|Id-data tal-avveniment:||17/03 > 18/03/2011|
|Il-post fejn se jsir:||
Europol HQ, Den Haag
- Daħħal l-avveniment fil-kalendarju tiegħek
It is unquestioned that each national government is responsible for making and applying laws to protect its citizens. However we also notice that legal procedures and laws differ in many Member States. This becomes an issue when, for legal reasons, information cannot be exchanged from one Law Enforcement Agency (LEA) to another within an expedient timeframe. Furthermore, due to complicated administrative or legal procedures -but also to technical reasons such as incompatible systems, data formats or languages- information pertinent to a criminal investigation can take too long to reach the agencies concerned. In order to counter criminal and terrorist activities better, we need to improve our operational frameworks. We need to federate European LEA's activity - among Europe’s 1.3 million police officers.
The objective of the workshop is to allow practitioners of information management in law Enforcement Agencies to exchange their points of view while it intends to inform them about the present state of play on research activities. It will also help to define their current and future needs in terms of research priorities.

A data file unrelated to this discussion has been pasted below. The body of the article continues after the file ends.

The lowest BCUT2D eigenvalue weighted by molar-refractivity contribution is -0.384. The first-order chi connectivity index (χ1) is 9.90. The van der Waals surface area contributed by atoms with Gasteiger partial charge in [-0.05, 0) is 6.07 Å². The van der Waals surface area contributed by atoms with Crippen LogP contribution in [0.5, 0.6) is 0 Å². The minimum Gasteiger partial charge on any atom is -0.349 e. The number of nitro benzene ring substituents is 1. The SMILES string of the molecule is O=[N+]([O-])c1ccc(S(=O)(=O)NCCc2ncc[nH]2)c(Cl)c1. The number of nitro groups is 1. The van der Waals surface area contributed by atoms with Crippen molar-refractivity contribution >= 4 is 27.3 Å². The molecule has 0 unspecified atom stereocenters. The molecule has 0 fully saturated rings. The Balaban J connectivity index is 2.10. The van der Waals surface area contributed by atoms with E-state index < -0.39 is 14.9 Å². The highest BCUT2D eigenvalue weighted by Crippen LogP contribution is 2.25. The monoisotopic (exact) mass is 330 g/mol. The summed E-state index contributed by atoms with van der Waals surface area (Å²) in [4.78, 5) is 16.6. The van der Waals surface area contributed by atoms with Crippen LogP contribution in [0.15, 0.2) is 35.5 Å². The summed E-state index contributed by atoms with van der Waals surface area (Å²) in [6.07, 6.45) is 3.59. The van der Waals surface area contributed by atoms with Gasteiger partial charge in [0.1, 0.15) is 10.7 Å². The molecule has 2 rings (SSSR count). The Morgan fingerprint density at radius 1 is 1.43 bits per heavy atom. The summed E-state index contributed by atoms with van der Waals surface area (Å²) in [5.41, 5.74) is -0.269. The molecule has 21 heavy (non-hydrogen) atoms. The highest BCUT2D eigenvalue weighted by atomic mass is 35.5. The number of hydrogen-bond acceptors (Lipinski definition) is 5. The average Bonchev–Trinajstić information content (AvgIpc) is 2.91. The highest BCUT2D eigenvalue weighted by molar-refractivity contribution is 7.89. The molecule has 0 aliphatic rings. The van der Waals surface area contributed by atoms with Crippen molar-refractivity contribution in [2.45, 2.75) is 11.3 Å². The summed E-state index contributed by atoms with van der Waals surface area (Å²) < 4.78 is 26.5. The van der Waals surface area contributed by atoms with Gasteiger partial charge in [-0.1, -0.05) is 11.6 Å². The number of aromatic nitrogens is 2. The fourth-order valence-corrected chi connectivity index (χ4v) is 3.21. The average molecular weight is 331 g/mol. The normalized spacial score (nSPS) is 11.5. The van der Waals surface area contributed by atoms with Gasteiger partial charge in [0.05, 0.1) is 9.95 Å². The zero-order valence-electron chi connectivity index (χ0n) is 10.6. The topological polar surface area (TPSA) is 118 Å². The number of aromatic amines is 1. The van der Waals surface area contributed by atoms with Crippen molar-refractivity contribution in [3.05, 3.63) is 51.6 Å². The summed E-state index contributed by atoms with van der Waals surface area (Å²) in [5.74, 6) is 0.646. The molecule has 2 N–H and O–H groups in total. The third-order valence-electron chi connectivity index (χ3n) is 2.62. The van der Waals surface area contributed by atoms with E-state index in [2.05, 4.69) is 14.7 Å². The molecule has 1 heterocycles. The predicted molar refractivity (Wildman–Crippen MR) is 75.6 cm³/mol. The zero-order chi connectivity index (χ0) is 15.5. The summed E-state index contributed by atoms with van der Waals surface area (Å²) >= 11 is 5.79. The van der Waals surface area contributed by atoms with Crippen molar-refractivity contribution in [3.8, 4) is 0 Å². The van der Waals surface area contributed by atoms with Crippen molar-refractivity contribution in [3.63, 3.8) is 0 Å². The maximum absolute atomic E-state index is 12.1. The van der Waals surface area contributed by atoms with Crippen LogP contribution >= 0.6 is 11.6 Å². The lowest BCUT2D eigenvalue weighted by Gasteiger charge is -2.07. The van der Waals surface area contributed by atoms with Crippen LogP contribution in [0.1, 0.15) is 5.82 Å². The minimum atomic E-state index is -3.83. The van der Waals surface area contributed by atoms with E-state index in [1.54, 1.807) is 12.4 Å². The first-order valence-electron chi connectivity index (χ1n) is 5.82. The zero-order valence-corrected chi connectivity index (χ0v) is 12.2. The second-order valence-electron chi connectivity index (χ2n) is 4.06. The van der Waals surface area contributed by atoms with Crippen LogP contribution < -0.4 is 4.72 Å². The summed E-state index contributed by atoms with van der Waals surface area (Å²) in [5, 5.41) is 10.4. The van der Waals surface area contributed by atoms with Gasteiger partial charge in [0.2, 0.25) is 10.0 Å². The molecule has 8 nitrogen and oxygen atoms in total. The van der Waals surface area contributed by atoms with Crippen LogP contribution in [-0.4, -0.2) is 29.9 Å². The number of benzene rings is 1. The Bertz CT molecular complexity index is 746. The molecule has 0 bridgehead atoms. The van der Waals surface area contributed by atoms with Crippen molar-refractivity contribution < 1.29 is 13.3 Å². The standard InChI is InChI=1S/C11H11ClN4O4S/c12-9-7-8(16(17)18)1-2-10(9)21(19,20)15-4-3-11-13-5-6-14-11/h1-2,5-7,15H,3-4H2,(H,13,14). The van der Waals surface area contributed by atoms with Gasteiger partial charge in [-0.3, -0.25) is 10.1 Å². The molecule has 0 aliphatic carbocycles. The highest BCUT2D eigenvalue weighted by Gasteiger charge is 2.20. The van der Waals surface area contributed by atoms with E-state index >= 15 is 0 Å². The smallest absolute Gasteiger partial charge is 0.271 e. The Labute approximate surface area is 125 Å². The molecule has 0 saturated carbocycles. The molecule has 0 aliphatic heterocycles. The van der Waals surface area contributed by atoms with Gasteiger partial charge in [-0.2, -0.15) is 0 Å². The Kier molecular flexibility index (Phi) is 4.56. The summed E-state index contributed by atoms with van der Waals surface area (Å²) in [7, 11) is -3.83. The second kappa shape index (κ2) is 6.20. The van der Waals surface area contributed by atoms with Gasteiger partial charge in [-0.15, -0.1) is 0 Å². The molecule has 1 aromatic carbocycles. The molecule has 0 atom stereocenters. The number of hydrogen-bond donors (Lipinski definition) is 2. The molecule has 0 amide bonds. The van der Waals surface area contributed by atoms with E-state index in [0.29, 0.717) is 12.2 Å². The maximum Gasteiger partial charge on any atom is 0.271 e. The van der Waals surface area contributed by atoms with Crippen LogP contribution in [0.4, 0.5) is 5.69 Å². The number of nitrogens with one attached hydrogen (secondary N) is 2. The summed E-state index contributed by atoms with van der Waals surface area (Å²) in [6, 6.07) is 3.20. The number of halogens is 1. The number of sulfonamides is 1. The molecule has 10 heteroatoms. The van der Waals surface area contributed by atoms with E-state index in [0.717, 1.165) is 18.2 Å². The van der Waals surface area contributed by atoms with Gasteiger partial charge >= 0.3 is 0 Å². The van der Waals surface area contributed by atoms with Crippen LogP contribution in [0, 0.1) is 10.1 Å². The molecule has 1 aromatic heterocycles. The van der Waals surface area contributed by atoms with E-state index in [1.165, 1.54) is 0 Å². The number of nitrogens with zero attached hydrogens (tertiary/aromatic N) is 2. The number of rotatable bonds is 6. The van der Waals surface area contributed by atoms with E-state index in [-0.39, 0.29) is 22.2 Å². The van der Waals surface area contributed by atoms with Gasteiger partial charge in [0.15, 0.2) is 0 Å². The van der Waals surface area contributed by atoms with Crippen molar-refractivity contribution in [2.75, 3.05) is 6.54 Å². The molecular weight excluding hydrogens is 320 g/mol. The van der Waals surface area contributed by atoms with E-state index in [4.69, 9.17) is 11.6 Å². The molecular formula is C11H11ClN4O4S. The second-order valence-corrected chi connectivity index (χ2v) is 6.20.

Europol, supports and strengthens action by the competent authorities of the Member States and their mutual cooperation in preventing an combating organised crime, terrorism and other forms of serious crime affecting two or more Member States. Europol fulfils this objective by collecting, storing, processing, analysing, and exchanging information and intelligence via the Europol Information System or Analysis Work Files (AWF). More than 3 countries and several International organisations s Eurojust and Interpol have via their Liaison Officers at Europol secure information links with Europol and amongst each other, all 27EU Member States have direct access to and feed to the Europol Information System.
The Directorate for Enterprise and Industry is managing on behalf of the European Commission the FP7 Security Research programme with a budget of €1.4 billions over the period 2007-2013. This programme is to develop technologies and knowledge for building capabilities needed to ensure the security of citizens from threats such as terrorism, natural disasters, and crime, while respecting fundamental human rights including privacy; to ensure optimal and concerted use of available technologies to the benefit of civil European security, to stimulate the cooperation of providers and users for civil security solutions, improving the competitiveness of the European security industry and delivering mission-oriented research results to reduce security gaps.
Access to the workshop site is restricted and limited to those that has registered and received a confirmation of their registration from the organisers. Missing and/or incorrect information provided in the registration will void the latter.